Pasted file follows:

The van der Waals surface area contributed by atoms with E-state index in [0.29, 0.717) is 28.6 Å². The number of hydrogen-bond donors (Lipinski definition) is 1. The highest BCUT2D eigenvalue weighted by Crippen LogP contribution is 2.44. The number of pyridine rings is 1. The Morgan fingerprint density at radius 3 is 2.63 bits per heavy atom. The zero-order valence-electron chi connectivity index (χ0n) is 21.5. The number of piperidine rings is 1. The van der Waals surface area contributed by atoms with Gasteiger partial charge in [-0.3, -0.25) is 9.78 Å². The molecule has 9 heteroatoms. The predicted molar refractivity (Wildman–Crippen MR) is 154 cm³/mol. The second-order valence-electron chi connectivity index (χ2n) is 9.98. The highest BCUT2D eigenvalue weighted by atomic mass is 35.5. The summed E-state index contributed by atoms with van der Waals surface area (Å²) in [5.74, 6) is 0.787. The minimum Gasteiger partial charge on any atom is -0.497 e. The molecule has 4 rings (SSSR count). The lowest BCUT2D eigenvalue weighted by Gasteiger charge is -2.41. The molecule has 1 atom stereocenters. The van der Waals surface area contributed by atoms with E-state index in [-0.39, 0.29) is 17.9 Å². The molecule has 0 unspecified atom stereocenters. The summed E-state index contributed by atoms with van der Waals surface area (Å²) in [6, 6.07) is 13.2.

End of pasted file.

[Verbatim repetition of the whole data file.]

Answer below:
The van der Waals surface area contributed by atoms with E-state index in [0.29, 0.717) is 28.6 Å². The number of hydrogen-bond donors (Lipinski definition) is 1. The highest BCUT2D eigenvalue weighted by Crippen LogP contribution is 2.44. The number of pyridine rings is 1. The Morgan fingerprint density at radius 3 is 2.63 bits per heavy atom. The zero-order valence-electron chi connectivity index (χ0n) is 21.5. The number of piperidine rings is 1. The van der Waals surface area contributed by atoms with Gasteiger partial charge in [-0.3, -0.25) is 9.78 Å². The molecule has 9 heteroatoms. The predicted molar refractivity (Wildman–Crippen MR) is 154 cm³/mol. The second-order valence-electron chi connectivity index (χ2n) is 9.98. The highest BCUT2D eigenvalue weighted by atomic mass is 35.5. The summed E-state index contributed by atoms with van der Waals surface area (Å²) in [5.74, 6) is 0.787. The minimum Gasteiger partial charge on any atom is -0.497 e. The molecule has 4 rings (SSSR count). The lowest BCUT2D eigenvalue weighted by Gasteiger charge is -2.41. The molecule has 1 atom stereocenters. The van der Waals surface area contributed by atoms with E-state index in [-0.39, 0.29) is 17.9 Å². The molecule has 0 unspecified atom stereocenters. The summed E-state index contributed by atoms with van der Waals surface area (Å²) in [6, 6.07) is 13.2.